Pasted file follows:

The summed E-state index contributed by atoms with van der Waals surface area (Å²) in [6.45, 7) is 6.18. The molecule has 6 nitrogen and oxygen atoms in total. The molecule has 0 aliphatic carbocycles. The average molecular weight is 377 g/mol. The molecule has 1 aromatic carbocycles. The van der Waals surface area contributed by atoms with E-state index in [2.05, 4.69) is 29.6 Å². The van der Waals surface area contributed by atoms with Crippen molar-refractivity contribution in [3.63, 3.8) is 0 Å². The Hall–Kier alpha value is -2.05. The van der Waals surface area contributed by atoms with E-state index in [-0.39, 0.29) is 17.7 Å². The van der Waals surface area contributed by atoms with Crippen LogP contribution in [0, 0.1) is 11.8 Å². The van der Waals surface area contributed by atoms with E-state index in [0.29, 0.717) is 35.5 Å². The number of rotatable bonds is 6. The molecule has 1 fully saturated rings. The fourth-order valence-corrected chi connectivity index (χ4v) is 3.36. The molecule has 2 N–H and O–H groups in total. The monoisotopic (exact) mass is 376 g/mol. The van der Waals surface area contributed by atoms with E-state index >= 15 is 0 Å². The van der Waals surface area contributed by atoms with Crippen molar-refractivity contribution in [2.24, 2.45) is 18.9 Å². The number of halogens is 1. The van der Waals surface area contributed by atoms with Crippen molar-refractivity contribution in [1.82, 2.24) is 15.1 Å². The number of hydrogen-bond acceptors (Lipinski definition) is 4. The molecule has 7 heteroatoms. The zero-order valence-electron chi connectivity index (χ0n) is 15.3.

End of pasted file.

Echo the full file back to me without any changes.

The summed E-state index contributed by atoms with van der Waals surface area (Å²) in [6.45, 7) is 6.18. The molecule has 6 nitrogen and oxygen atoms in total. The molecule has 0 aliphatic carbocycles. The average molecular weight is 377 g/mol. The molecule has 1 aromatic carbocycles. The van der Waals surface area contributed by atoms with E-state index in [2.05, 4.69) is 29.6 Å². The van der Waals surface area contributed by atoms with Crippen molar-refractivity contribution in [3.63, 3.8) is 0 Å². The Hall–Kier alpha value is -2.05. The van der Waals surface area contributed by atoms with E-state index in [-0.39, 0.29) is 17.7 Å². The van der Waals surface area contributed by atoms with Crippen LogP contribution in [0, 0.1) is 11.8 Å². The van der Waals surface area contributed by atoms with E-state index in [0.29, 0.717) is 35.5 Å². The number of rotatable bonds is 6. The molecule has 1 fully saturated rings. The fourth-order valence-corrected chi connectivity index (χ4v) is 3.36. The molecule has 2 N–H and O–H groups in total. The monoisotopic (exact) mass is 376 g/mol. The van der Waals surface area contributed by atoms with E-state index >= 15 is 0 Å². The van der Waals surface area contributed by atoms with Crippen molar-refractivity contribution in [2.24, 2.45) is 18.9 Å². The number of halogens is 1. The van der Waals surface area contributed by atoms with Crippen molar-refractivity contribution in [1.82, 2.24) is 15.1 Å². The number of hydrogen-bond acceptors (Lipinski definition) is 4. The molecule has 7 heteroatoms. The zero-order valence-electron chi connectivity index (χ0n) is 15.3.